Johana Joaquin, etc., et al., plaintiffs-appellants, v. Carmelina Franco, et al., defendants-appellants, Kristin Marino, et al., respondents.
Argued—March 3, 2014
DECISION & ORDER
In an action to recover damages for personal injuries, etc., the plaintiffs appeal from so much of an order of the Supreme Court, Suffolk County (Farneti, J.), dated May 14, 2012, as granted that branch of the motion of the defendants Kristin Marino and Stamina Heating and Cooling, Inc., which was for summary judgment dismissing the complaint insofar as asserted against them, and the defendants Carmelina Franco and Nestor Trejo separately appeal, as limited by their brief, from so much of the same order as granted that branch of the same motion which was for summary judgment dismissing the cross claims asserted by them.
ORDERED that the order is affirmed, with one bill of costs.
The plaintiff Johana Joaquin allegedly was injured while she was a passenger in a vehicle owned by the defendant Nestor Trejo and operated by the defendant Carmelina Franco (hereinafter together the Franco defendants), which collided with a vehicle owned by the defendant Stamina Heating and Cooling, Inc., and operated by the defendant Kristin Marino (hereinafter together the Marino defendants). In the order on appeal, the Supreme Court granted the Marino defendants' motion for summary judgment dismissing the complaint and all cross claims insofar as asserted against them.
The Marino defendants demonstrated their prima facie entitlement to judgment as a matter of law by submitting evidence, in the form of the deposition testimony of Marino and two nonparty witnesses, that Franco entered the intersection where the collision occurred against a red traffic light, in violation of Vehicle and Traffic Law § 1110(a) (see Simmons v. Canady, 95 AD3d 1201, 1202; Vainer v. DiSalvo, 79 AD3d 1023; Blangiardo v. Hirsch, 29 AD3d 841, 842), and that this was the sole proximate cause of the accident. A violation of the Vehicle and Traffic Law constitutes negligence as a matter of law (see Botero v. Erraez, 289 A.D.2d 274; Ferrara v. Castro, 283 A.D.2d 392; Packer v. Mirasola, 256 A.D.2d 394).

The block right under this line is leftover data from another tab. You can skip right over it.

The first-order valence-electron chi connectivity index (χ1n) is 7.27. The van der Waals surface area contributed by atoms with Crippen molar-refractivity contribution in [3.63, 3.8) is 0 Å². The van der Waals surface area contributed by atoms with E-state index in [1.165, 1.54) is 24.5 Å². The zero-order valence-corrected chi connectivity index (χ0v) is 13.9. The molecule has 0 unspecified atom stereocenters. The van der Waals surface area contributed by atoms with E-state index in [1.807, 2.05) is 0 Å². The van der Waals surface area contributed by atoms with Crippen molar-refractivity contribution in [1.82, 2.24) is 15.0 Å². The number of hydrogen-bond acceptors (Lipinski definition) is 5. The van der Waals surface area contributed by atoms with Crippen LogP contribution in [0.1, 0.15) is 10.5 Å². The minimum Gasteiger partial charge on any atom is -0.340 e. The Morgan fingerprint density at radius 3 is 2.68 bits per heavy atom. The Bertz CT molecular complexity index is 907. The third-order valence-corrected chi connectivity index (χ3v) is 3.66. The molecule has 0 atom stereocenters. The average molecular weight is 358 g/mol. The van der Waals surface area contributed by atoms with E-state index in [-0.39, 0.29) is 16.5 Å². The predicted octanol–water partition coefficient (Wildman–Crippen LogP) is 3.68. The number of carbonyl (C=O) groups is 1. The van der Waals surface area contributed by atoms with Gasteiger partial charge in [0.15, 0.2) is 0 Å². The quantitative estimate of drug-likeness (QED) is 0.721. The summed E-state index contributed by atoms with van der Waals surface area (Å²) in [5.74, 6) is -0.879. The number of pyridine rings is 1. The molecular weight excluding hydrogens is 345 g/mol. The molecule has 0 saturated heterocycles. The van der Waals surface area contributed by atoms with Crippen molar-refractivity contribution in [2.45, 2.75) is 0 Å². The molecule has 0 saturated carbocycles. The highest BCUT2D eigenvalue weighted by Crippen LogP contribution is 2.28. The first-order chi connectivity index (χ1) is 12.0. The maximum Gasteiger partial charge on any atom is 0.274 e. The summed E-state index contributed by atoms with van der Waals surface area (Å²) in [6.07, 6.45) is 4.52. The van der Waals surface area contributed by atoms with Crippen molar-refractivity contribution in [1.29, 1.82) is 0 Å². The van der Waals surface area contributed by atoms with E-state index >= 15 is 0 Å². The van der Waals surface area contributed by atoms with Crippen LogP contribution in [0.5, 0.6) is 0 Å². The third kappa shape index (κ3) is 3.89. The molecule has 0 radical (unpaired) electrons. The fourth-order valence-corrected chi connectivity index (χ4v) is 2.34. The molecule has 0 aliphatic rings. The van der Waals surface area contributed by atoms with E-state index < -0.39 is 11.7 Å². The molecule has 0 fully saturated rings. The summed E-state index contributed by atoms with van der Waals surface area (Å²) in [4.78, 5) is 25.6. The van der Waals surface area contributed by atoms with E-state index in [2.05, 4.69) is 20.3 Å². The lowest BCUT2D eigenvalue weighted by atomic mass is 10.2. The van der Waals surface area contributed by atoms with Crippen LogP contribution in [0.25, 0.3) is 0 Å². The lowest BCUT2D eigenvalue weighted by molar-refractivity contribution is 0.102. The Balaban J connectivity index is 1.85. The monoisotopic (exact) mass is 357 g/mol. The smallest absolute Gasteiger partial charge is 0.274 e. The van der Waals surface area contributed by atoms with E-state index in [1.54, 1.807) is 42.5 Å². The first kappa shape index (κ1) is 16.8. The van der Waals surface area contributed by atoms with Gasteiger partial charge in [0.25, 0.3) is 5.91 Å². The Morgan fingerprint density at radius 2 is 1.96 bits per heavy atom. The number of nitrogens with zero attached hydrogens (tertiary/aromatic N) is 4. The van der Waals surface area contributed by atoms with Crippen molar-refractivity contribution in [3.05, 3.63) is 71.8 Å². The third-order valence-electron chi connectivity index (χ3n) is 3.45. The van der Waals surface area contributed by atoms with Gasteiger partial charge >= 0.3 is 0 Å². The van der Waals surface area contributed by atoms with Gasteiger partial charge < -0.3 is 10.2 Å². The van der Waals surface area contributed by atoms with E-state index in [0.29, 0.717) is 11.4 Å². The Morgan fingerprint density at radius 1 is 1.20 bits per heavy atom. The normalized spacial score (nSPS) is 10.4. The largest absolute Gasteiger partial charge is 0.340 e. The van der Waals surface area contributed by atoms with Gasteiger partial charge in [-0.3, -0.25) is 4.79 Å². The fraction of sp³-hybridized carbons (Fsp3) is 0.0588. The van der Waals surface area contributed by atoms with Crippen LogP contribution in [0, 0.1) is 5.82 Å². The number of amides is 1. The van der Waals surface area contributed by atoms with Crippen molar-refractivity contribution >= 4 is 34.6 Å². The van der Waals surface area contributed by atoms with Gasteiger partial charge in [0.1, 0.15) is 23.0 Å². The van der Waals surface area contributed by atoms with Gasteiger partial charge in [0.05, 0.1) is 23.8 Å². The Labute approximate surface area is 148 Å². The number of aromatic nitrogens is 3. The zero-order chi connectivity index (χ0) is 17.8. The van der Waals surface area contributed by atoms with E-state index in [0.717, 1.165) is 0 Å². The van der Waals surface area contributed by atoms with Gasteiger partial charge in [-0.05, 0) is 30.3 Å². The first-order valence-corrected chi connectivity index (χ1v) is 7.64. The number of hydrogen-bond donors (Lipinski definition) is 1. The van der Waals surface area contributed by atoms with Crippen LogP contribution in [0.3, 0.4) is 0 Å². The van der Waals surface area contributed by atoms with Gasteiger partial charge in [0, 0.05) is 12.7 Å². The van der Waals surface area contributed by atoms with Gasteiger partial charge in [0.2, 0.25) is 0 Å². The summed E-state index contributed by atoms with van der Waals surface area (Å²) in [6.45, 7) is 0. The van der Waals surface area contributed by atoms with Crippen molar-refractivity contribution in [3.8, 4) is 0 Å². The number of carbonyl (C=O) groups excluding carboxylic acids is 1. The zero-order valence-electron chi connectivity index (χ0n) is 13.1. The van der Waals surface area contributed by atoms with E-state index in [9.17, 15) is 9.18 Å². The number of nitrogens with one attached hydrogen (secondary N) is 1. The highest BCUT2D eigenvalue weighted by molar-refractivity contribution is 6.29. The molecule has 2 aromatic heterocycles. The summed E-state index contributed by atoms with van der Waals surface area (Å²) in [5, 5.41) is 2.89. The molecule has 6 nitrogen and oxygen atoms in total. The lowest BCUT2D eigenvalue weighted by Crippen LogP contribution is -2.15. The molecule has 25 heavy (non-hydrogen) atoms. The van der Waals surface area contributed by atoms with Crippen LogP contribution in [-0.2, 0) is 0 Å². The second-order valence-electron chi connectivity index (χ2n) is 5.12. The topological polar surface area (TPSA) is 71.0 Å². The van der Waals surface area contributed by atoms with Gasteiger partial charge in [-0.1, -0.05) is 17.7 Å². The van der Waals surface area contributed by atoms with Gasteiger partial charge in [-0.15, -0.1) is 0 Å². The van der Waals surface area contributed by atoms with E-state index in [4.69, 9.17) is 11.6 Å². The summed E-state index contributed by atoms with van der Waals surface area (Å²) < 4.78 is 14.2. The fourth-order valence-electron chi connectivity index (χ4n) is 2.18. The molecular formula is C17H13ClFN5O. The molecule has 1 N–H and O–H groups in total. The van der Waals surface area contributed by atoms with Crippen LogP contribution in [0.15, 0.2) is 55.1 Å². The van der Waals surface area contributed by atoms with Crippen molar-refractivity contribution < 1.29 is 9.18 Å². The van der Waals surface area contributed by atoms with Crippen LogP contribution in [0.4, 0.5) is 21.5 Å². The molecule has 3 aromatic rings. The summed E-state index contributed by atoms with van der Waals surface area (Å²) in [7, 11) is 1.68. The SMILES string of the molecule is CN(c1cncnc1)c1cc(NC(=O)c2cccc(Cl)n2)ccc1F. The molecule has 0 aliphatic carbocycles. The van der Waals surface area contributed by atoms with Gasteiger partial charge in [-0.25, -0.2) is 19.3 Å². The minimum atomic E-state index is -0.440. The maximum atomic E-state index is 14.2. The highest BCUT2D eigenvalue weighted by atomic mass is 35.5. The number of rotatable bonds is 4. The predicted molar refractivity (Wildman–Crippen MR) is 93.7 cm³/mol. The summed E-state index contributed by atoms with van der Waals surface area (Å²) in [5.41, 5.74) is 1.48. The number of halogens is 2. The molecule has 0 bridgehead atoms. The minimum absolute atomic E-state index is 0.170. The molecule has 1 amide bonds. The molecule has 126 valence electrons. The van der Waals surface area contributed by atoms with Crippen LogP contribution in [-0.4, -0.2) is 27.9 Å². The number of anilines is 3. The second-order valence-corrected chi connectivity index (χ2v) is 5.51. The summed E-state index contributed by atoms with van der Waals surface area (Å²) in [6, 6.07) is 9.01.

In opposition to the Marino defendants' prima facie showing, the plaintiffs and the Franco defendants (hereinafter collectively the appellants) failed to raise a triable issue of fact. Contrary to the appellants' contention, the allegation that Marino was driving approximately 50 miles per hour at the time of impact, in a location where the posted speed limit was 50 miles per hour, was insufficient to raise a question of fact as to Marino's comparative fault, particularly where the appellants did not allege that weather conditions warranted a reduction in speed (see Galvin v. Zacholl, 302 A.D.2d 965, 966–967; Mosch v. Hansen, 295 A.D.2d 717, 718). Likewise, Marino's deposition testimony that she did not take evasive action in the seconds before impact did not raise a triable issue of fact. “[A] driver with the right-of-way who has only seconds to react to a vehicle which has failed to yield is not comparatively negligent for failing to avoid the collision” (Yelder v. Walters, 64 AD3d 762, 764; see Cox v. Weil, 86 AD3d at 621), and “ ‘was entitled to anticipate that the [other driver] would obey the traffic law requiring [her] to yield’ ” (Briggs v. Russo, 98 AD3d 547, 548, quoting Hull v. Spagnoli, 44 AD3d 1007, 1007; see Harris v. Linares, 106 AD3d 873, 874; Kotzias v. Panagiotis, 91 AD3d 607, 607; Gallagher v. McCurty, 85 AD3d 1109, 1110; Wesh v. Laidlaw, 59 AD3d 534, 535).
The parties' remaining contentions are either without merit or academic in light of our determination.
Accordingly, the Supreme Court properly granted the Marino defendants' motion for summary judgment dismissing the complaint and all cross claims insofar as asserted against them.
SKELOS, J.P., LEVENTHAL, CHAMBERS and MALTESE, JJ., concur.
Clerk of the Court